As President Barack Obama and his key advisors calculate how best to make life difficult for the Islamic State in Iraq and al-Sham (ISIS) in Syria, one thing is abundantly clear from the president’s words: US collaboration with the Assad regime is beyond the pale. Yet what, in Syria, would be the ground component of a military campaign supported by airstrikes? The Istanbul-based Syrian National Coalition—recognized by the United States and others as the legitimate representative of the Syrian people—has proposed part of the answer: it would relocate to Syria, pull together nationalist fighting forces, build a new rapid reaction force, and prosecute the two-way fight against the regime and ISIS. The Coalition’s president has reportedly presented the plan to Washington. How and when will Washington respond?
A staple of the Obama administration’s explanation for what has gone wrong in Syria centers on the alleged terminal dysfunction of the nationalist opposition to Bashar al-Assad. The composition of the armed opposition in terms of military skills has been consistently mischaracterized. The Syrian National Coalition has been criticized as a feckless debating society. What is a great power to do with such defective raw material? Were this not enough, others have weighed-in from the sidelines with observations gleefully received in Damascus: arming rebels only prolongs the unpleasantness of war; moderate rebels will only give, sell, or lose their weapons to extremists anyway; and there really are no moderates in any event. That, in sum, has been the self-justifying, self-crippling narrative that has helped Iran, Russia, and the Assad regime get away with mass murder while paving the way for the self-styled caliph.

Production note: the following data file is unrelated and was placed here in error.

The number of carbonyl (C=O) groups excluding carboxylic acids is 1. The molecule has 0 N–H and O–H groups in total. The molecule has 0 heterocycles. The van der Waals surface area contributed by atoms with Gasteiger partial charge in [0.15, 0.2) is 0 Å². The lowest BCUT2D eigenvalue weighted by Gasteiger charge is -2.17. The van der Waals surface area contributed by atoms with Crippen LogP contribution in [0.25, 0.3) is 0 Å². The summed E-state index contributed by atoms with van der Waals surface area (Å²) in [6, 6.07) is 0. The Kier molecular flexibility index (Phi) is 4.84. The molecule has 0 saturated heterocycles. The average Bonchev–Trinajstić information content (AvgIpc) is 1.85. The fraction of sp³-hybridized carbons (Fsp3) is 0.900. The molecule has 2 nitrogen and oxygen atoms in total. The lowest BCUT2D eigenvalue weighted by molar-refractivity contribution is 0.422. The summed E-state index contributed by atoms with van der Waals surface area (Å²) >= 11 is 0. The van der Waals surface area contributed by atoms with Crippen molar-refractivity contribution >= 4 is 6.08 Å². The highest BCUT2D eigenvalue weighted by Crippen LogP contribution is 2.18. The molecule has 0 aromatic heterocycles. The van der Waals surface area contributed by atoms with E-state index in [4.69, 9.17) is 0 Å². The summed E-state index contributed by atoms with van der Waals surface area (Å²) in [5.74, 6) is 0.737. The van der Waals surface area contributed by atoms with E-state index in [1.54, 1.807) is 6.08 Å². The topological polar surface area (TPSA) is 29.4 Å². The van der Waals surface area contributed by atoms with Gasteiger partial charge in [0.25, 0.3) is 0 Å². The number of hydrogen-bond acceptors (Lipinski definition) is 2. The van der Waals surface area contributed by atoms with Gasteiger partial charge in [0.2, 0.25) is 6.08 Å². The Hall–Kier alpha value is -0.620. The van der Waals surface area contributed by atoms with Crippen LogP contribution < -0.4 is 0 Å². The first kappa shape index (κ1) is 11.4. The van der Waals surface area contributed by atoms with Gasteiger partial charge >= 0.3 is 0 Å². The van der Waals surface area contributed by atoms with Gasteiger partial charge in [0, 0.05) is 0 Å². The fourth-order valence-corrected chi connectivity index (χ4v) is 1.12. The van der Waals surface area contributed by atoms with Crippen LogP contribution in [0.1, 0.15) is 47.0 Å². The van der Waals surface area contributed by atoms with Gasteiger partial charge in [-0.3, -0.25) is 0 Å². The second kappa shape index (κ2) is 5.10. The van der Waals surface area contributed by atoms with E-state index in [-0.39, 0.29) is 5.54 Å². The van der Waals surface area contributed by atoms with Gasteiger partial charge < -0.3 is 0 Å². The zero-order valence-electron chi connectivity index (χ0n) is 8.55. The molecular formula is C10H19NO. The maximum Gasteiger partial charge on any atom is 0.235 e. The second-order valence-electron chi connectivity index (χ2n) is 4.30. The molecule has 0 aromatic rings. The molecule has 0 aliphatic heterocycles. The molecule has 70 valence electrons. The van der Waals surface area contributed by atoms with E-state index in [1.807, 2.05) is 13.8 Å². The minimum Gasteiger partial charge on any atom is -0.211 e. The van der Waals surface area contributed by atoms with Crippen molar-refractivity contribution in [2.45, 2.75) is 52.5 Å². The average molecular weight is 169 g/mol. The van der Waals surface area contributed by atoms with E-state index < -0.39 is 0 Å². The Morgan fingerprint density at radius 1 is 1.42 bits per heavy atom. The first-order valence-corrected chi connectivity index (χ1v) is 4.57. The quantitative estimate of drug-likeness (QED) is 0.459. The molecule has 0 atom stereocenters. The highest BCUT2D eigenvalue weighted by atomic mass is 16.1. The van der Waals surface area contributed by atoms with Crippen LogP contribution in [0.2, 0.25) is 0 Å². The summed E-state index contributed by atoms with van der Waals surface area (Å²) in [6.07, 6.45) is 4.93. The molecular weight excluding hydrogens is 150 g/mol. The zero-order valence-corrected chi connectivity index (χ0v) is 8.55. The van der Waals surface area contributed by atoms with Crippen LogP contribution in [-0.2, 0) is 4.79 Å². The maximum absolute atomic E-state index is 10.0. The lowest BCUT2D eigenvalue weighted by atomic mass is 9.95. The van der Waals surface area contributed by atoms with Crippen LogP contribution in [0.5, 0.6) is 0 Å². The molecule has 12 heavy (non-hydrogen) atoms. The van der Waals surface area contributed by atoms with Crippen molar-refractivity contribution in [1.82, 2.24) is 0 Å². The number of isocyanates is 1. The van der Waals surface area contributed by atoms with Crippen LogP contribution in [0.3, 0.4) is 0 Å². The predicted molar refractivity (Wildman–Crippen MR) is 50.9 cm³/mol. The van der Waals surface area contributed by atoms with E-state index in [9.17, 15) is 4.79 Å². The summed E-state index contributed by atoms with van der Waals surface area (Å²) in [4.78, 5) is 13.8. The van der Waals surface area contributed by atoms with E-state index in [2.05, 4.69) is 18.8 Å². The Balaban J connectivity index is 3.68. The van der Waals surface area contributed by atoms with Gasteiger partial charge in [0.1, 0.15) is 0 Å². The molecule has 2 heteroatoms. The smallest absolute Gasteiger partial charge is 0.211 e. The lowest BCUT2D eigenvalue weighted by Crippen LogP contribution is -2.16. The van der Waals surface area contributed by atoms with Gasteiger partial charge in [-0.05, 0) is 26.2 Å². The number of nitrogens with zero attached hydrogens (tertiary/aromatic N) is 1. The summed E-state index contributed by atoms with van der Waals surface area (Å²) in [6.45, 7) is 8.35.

The nationalist opposition has felt Washington’s condescension and contempt. It has seen thousands of young Syrian men leave its ranks to join well-funded jihadists offering arms, ammunition, spending money, and breakfast. It has received conditional assistance from regional powers more interested in acquiring clients than in building an effective fighting force with coherent, Syria-centric political direction. It has witnessed the Syria it hoped to rescue be utterly destroyed by the combined ministrations of a criminal clan and pre-Islamic barbarians. The Syrian National Coalition has now decided, in its hour of greatest peril, to do that which the world’s only superpower has demanded of it: lead the Syrian Revolution, and lead it from inside Syria.
Coalition President Hadi Al Bahra, elected to his position last July, has reportedly briefed his plan to senior United States government officials and to senior officials of states who have supported the nationalist opposition. He has heard encouraging noises from some, but reportedly nothing from Washington. He is hearing from some that Washington’s reaction will tell the tale: that regional powers will support the Coalition inside Syria against the combined weight of the regime, ISIS, Iran, and Russia only if Washington is all-in; only if the United States will back them in averting a Levantine Bay of Pigs. But Washington is silent.